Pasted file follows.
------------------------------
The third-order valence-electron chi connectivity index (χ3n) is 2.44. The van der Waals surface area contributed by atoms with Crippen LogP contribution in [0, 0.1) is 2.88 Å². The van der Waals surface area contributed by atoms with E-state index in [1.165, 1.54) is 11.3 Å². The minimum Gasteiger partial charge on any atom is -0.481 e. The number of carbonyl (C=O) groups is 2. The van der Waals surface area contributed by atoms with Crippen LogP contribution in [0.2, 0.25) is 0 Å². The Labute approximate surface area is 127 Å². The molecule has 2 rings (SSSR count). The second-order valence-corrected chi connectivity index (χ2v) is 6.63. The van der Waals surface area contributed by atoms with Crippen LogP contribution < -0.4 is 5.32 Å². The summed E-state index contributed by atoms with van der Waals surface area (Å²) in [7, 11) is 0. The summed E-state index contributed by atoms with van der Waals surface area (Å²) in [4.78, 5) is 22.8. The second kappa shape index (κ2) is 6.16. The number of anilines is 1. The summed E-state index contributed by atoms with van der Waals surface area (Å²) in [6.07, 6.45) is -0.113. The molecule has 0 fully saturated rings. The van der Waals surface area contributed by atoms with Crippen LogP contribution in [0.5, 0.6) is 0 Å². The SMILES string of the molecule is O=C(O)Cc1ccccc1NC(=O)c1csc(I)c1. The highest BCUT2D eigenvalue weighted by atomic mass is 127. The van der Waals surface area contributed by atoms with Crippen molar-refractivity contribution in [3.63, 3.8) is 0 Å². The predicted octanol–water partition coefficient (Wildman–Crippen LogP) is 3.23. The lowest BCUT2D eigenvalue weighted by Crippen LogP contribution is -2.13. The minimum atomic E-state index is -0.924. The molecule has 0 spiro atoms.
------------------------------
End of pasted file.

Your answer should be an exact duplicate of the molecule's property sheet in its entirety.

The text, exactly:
The third-order valence-electron chi connectivity index (χ3n) is 2.44. The van der Waals surface area contributed by atoms with Crippen LogP contribution in [0, 0.1) is 2.88 Å². The van der Waals surface area contributed by atoms with E-state index in [1.165, 1.54) is 11.3 Å². The minimum Gasteiger partial charge on any atom is -0.481 e. The number of carbonyl (C=O) groups is 2. The van der Waals surface area contributed by atoms with Crippen LogP contribution in [0.2, 0.25) is 0 Å². The Labute approximate surface area is 127 Å². The molecule has 2 rings (SSSR count). The second-order valence-corrected chi connectivity index (χ2v) is 6.63. The van der Waals surface area contributed by atoms with Crippen LogP contribution < -0.4 is 5.32 Å². The summed E-state index contributed by atoms with van der Waals surface area (Å²) in [7, 11) is 0. The summed E-state index contributed by atoms with van der Waals surface area (Å²) in [4.78, 5) is 22.8. The second kappa shape index (κ2) is 6.16. The number of anilines is 1. The summed E-state index contributed by atoms with van der Waals surface area (Å²) in [6.07, 6.45) is -0.113. The molecule has 0 fully saturated rings. The van der Waals surface area contributed by atoms with Crippen LogP contribution in [0.5, 0.6) is 0 Å². The SMILES string of the molecule is O=C(O)Cc1ccccc1NC(=O)c1csc(I)c1. The highest BCUT2D eigenvalue weighted by atomic mass is 127. The van der Waals surface area contributed by atoms with Crippen molar-refractivity contribution in [3.63, 3.8) is 0 Å². The predicted octanol–water partition coefficient (Wildman–Crippen LogP) is 3.23. The lowest BCUT2D eigenvalue weighted by Crippen LogP contribution is -2.13. The minimum atomic E-state index is -0.924. The molecule has 0 spiro atoms.